The Cooking Channel, just four months old, focuses on the “how-to”. It shares some of the same stars with its sister station: Rachael Ray, Emeril Lagasse and Bobby Flay.

The Food Network — available in 90 million households — has educated home cooks nationwide about cooking techniques and ingredients, and has fanned the cult of “celebrity chefs.” When those guys who labored in the back of the house got in front of cameras, they became household names. Suddenly, ‘cheffing’ was cool.


The Food Network featured Wolfgang Puck’s “Ultimate Kitchens,” Emeril Lagasse’s “Essence of Emeril,” “East Meets West with Ming Tsai,” “Cooking Live Primetime” with Sara Moulton, “Gordon Elliott’s Door Knock Dinners” and more.


New talent popped up. There was Mario Batali and Bobby Flay. Alton Brown and Rachael Ray. Paula Deen and Tyler Florence. Giada De Laurentiis and Ina Garten. Sandra Lee and Guy Fieri.


Now comes another cooking network — the Cooking Channel. It’s a spin off of the Food Network. Scripps Networks Interactive owns both networks, though the Tribune Co. owns one-third of the Food Network.


There is a difference between the two.


The Food Network airs instructional cooking programs in the daytime and fills primetime with food-related entertainment shows such as cooking competitions, food, travel and reality shows.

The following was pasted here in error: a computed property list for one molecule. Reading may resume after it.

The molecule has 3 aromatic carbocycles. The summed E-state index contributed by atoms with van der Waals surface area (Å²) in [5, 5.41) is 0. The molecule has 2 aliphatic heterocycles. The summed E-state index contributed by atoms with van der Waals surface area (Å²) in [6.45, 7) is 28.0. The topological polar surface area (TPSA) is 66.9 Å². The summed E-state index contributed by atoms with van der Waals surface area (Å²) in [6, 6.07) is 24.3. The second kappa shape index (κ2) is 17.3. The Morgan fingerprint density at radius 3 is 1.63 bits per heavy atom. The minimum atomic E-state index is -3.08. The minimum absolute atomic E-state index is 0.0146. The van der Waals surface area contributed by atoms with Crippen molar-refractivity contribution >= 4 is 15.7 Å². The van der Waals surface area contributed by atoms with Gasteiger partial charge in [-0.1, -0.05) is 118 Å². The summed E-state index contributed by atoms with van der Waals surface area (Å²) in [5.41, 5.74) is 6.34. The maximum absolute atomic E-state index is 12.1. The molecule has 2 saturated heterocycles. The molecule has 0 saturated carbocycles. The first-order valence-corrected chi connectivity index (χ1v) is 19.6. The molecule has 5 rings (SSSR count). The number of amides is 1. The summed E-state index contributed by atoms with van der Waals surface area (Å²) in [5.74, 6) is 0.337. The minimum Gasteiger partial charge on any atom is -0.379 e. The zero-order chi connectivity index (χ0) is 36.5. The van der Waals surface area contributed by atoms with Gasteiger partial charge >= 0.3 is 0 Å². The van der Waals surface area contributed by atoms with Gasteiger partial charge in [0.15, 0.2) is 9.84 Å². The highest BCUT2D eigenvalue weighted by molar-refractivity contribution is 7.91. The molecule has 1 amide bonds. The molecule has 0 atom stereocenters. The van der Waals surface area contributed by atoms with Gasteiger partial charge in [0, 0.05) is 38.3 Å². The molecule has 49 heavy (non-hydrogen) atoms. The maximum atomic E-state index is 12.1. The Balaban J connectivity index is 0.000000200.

The Cooking Channel, just four months old, focuses on the “how-to”. Its mission is to show you how to cook. It shares some of the same stars with its sister station. You’ll find programs there hosted by Rachael Ray, Emeril Lagasse and Bobby Flay.


About a quarter of the shows are imports from Australia, Canada and the U.K. (i.e. David Rocco’s “Dolce Vita,” Rachel Allen’s “Bake!” and Nigella Lawson’s “Nigella Feasts”).


Others are classics: Graham Kerr’s “Galloping Gourmet,” Julia Child’s “The French Chef,” Jennifer Paterson and Clarissa Dickson Wright’s “Two Fat Ladies” and Sara Moulton’s “Sara’s Secrets.”


Among other instructive programs are “French Food at Home,” “Indian Food Made Easy,” “Luke Nguyen’s Vietnam,” “Spice Goddess,” “Unique Eats” and “Chefography.”


You get the picture. If you’re a foodie who wants to feel more comfortable in the kitchen, you may want to check out the Cooking Channel.


Food editor Kathryn Rem can be reached at 788-1520 or kathryn.rem@sj-r.com.